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Ava goes fishing

I recently posted a photo on my timeline that featured Dr. Temple Grandin. Her quote spoke directly to my heart, as well as one of the purposes of us learning to be more self-reliant. In her words, “We’re focusing so much on academics that we’ve take out things like art, sewing, cooking, woodworking, music, and other things that introduce kids to careers.”

To me, that’s a very scary thought. As a creative person, the very idea of my worth being based solely on my knowledge and skills in mathematics, computer programming, science or geology is heartbreaking. In college, I bombed out in math. On SAT’s and ACT’s I scored high in science, but hated every second of biology, natural science and any other science class I was required to take. In other words, based on the premise that I am only valuable because of my academic leadership, I am an absolute worthless person. Yikes!

Remember the old cliché, “..round peg in a square hole”? Even if you use a sledge hammer and force that peg into the hole, there are still gaps. Had I gone into science as a major, the gaps around my heart would have leaked out every ounce of joy I could ever have. No matter how hard I tried, it wouldn’t have been a true fit.

Then why are we trying to force out the very curriculum that offers a diversity for our children? Not everyone is gifted with mathematical genius. Not every child on this planet wants to become a research scientist, teacher or run a business as the CEO. Those are just not the gifts they were blessed with coming into this world. Take away art, and you will lose the very essence of beauty. Take away sewing, and who is going to create the furnishings for your home? Remove cooking, and who do you think is going to prepare those meals you eat in restaurants? And take away music? The very thought breaks my heart.

Children (as well as some adults) need to learn these very basic skills, along with how to fish, grow fruits, vegetables and herbs, care for animals and other life sustaining abilities. This is the very basis of life, and the more skills you learn, the better quality of life you have. I have known some people that can only do one thing. Their coping skills anywhere outside of that realm are non-functioning. It pains me to see them struggle with something as simple as scrambling eggs, or trying to assemble a child’s Christmas toy. I, by far, am adept at doing everything, but I at least have made sure I am able to do at least the simplest of tasks. And if it is life-sustaining, I do my best to learn it well.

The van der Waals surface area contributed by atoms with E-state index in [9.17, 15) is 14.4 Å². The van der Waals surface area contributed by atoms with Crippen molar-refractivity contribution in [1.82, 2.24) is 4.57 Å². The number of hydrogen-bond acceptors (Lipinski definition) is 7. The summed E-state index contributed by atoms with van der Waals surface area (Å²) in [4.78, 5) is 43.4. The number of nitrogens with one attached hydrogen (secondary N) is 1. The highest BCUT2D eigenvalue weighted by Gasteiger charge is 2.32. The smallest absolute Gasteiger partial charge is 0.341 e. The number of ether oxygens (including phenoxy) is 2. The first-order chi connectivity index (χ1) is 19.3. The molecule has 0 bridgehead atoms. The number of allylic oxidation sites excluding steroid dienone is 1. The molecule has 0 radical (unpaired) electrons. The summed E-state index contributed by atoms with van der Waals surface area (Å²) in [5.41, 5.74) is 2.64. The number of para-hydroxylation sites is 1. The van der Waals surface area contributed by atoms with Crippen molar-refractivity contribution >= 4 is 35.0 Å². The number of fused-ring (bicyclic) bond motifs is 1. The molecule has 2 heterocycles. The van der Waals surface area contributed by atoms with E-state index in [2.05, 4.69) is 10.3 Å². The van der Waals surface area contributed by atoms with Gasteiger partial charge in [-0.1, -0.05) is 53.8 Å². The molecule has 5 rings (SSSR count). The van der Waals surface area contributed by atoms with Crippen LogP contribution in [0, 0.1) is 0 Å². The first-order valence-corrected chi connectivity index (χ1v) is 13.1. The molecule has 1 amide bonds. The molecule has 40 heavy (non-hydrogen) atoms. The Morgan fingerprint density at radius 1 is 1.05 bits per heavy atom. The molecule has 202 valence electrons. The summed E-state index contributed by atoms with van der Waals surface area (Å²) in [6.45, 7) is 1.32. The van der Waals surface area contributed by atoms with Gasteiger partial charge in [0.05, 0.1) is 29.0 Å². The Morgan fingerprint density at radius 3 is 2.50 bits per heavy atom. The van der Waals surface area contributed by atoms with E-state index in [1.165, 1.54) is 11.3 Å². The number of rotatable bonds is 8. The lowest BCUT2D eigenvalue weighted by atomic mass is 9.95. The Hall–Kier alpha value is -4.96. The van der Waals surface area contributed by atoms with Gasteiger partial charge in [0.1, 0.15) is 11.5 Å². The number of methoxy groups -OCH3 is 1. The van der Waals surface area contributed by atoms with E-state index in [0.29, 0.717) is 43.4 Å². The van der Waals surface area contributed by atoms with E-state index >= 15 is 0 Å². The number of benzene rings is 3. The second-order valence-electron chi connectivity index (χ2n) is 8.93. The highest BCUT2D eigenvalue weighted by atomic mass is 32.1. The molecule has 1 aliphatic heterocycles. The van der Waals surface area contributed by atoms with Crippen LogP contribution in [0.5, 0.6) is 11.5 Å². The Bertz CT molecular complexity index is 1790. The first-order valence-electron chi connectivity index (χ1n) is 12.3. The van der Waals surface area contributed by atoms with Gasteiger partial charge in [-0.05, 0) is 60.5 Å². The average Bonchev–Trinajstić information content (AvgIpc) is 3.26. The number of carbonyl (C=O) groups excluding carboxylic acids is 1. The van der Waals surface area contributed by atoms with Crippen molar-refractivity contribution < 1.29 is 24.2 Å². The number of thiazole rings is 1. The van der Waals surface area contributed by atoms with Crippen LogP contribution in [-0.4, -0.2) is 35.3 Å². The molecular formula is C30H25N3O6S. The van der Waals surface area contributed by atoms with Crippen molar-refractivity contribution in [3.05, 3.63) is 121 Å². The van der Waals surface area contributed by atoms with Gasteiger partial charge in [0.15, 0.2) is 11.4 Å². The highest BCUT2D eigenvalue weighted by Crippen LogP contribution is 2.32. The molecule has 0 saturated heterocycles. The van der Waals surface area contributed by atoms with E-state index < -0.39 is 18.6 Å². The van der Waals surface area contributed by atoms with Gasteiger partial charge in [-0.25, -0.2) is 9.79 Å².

If, however, the system finds a way to remove many, if not all, of these skills, then it will be up to us to teach our children how to do these things. I am a huge advocate of mentoring, and love being able to not only teach others some of the lost creative arts, but I also get great joy at sitting down at the proverbial feet of someone who is willing to teach me something new. If I don’t have anyone to teach me, there have been times that I have taught myself. It is often a struggle, but there is nothing on earth that can replicate the sheer joy of accomplishment when I finally ‘get it’. I’ve only taken one spinning class, and bless my instructor’s heart, she took one look at the mess I had and said, “Ah, Julie. Don’t worry. We call that ‘Art Yarn’.” Talk about an encourager! I am now more determined than ever to learn the craft of spinning.

If you don’t know how to get started in mentoring, here’s an easy way. Look around you. Do you have children? Nieces, nephews, grandchildren, neighborhood kids? Offer to ‘babysit’ for a few hours one Saturday, and in the process, teach them how to bake cookies. Don’t like to bake? Then teach them something creative that you know how to do. One project that is easy for a beginner, or even an expert, is how to make Rice Bags. These are simple fabric pouches filled with rice. I call them Booboo Bags, as when put in the microwave and heated, they can be used to ease an ache. If put in the freezer, they can help to reduce swelling. You can keep it simple or make it as fancy as you want. Either way, it’s a good way to pass down at least one of the creative ‘classes’ that all children should learn.

If you want to learn to make these great bags – whether for your own use, to teach someone else how to sew, or to give as gifts – then head on over to the DIY page. Simple instructions are listed, and if you still don’t understand the process, just email me and I’ll help you through it.

Want to keep these classes in school? Then start or sign a petition to give to your school board, contact your senator or representative, or even write to the governor. Do whatever you can to keep these skills available to the kids who need and want them!